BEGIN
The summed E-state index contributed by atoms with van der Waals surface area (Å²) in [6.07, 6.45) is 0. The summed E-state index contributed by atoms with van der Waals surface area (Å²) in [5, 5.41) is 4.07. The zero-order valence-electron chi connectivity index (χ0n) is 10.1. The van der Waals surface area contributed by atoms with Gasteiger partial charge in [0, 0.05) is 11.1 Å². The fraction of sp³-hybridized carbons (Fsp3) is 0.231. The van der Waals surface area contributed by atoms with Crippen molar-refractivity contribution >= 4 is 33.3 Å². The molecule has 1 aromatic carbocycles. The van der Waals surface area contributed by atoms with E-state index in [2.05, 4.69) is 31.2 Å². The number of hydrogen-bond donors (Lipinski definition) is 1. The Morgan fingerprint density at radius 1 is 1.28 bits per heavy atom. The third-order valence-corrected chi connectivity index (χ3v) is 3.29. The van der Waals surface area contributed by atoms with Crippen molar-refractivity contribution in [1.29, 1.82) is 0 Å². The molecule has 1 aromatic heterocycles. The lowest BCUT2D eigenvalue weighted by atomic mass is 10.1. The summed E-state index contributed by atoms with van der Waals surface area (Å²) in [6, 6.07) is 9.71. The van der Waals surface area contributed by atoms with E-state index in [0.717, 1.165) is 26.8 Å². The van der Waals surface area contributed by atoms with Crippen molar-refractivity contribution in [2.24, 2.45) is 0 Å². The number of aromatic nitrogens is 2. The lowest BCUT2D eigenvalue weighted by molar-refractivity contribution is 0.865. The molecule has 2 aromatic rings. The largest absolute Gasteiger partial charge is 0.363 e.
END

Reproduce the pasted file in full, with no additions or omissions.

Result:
The summed E-state index contributed by atoms with van der Waals surface area (Å²) in [6.07, 6.45) is 0. The summed E-state index contributed by atoms with van der Waals surface area (Å²) in [5, 5.41) is 4.07. The zero-order valence-electron chi connectivity index (χ0n) is 10.1. The van der Waals surface area contributed by atoms with Gasteiger partial charge in [0, 0.05) is 11.1 Å². The fraction of sp³-hybridized carbons (Fsp3) is 0.231. The van der Waals surface area contributed by atoms with Crippen molar-refractivity contribution >= 4 is 33.3 Å². The molecule has 1 aromatic carbocycles. The van der Waals surface area contributed by atoms with E-state index in [2.05, 4.69) is 31.2 Å². The number of hydrogen-bond donors (Lipinski definition) is 1. The Morgan fingerprint density at radius 1 is 1.28 bits per heavy atom. The third-order valence-corrected chi connectivity index (χ3v) is 3.29. The van der Waals surface area contributed by atoms with Crippen molar-refractivity contribution in [1.29, 1.82) is 0 Å². The molecule has 1 aromatic heterocycles. The lowest BCUT2D eigenvalue weighted by atomic mass is 10.1. The summed E-state index contributed by atoms with van der Waals surface area (Å²) in [6, 6.07) is 9.71. The van der Waals surface area contributed by atoms with E-state index in [0.717, 1.165) is 26.8 Å². The van der Waals surface area contributed by atoms with Crippen molar-refractivity contribution in [2.24, 2.45) is 0 Å². The number of aromatic nitrogens is 2. The lowest BCUT2D eigenvalue weighted by molar-refractivity contribution is 0.865. The molecule has 2 aromatic rings. The largest absolute Gasteiger partial charge is 0.363 e.